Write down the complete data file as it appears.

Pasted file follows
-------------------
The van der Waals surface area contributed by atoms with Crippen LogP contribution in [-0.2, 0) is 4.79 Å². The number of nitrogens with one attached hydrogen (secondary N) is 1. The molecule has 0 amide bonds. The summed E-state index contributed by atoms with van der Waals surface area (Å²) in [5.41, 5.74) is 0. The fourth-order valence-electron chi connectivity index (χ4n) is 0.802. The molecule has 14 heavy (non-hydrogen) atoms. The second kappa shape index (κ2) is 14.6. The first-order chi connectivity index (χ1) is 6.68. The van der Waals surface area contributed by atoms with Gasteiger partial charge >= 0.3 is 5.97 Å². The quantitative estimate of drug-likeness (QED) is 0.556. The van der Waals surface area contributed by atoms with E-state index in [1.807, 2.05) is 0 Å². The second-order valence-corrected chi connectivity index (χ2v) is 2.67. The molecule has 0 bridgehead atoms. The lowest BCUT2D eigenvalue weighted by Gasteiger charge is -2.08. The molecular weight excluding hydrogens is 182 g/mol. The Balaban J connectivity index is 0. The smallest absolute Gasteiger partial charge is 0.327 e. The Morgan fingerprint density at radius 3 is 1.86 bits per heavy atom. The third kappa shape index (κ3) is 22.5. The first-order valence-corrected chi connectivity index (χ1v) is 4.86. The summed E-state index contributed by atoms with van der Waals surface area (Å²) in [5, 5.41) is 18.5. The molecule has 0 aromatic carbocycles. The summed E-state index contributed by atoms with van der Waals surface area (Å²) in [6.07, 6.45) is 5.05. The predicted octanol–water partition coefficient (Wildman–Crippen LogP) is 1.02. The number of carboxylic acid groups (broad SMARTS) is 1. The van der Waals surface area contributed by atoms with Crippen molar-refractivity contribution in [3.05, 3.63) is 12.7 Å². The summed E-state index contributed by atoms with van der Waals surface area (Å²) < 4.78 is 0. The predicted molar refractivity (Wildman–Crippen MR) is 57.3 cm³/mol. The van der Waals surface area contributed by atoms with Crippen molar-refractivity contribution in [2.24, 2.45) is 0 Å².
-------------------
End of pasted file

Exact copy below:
The van der Waals surface area contributed by atoms with Crippen LogP contribution in [-0.2, 0) is 4.79 Å². The number of nitrogens with one attached hydrogen (secondary N) is 1. The molecule has 0 amide bonds. The summed E-state index contributed by atoms with van der Waals surface area (Å²) in [5.41, 5.74) is 0. The fourth-order valence-electron chi connectivity index (χ4n) is 0.802. The molecule has 14 heavy (non-hydrogen) atoms. The second kappa shape index (κ2) is 14.6. The first-order chi connectivity index (χ1) is 6.68. The van der Waals surface area contributed by atoms with Gasteiger partial charge >= 0.3 is 5.97 Å². The quantitative estimate of drug-likeness (QED) is 0.556. The van der Waals surface area contributed by atoms with E-state index in [1.807, 2.05) is 0 Å². The second-order valence-corrected chi connectivity index (χ2v) is 2.67. The molecule has 0 bridgehead atoms. The lowest BCUT2D eigenvalue weighted by Gasteiger charge is -2.08. The molecular weight excluding hydrogens is 182 g/mol. The Balaban J connectivity index is 0. The smallest absolute Gasteiger partial charge is 0.327 e. The Morgan fingerprint density at radius 3 is 1.86 bits per heavy atom. The third kappa shape index (κ3) is 22.5. The first-order valence-corrected chi connectivity index (χ1v) is 4.86. The summed E-state index contributed by atoms with van der Waals surface area (Å²) in [5, 5.41) is 18.5. The molecule has 0 aromatic carbocycles. The summed E-state index contributed by atoms with van der Waals surface area (Å²) in [6.07, 6.45) is 5.05. The predicted octanol–water partition coefficient (Wildman–Crippen LogP) is 1.02. The number of carboxylic acid groups (broad SMARTS) is 1. The van der Waals surface area contributed by atoms with Crippen molar-refractivity contribution in [3.05, 3.63) is 12.7 Å². The summed E-state index contributed by atoms with van der Waals surface area (Å²) < 4.78 is 0. The predicted molar refractivity (Wildman–Crippen MR) is 57.3 cm³/mol. The van der Waals surface area contributed by atoms with Crippen molar-refractivity contribution in [2.24, 2.45) is 0 Å².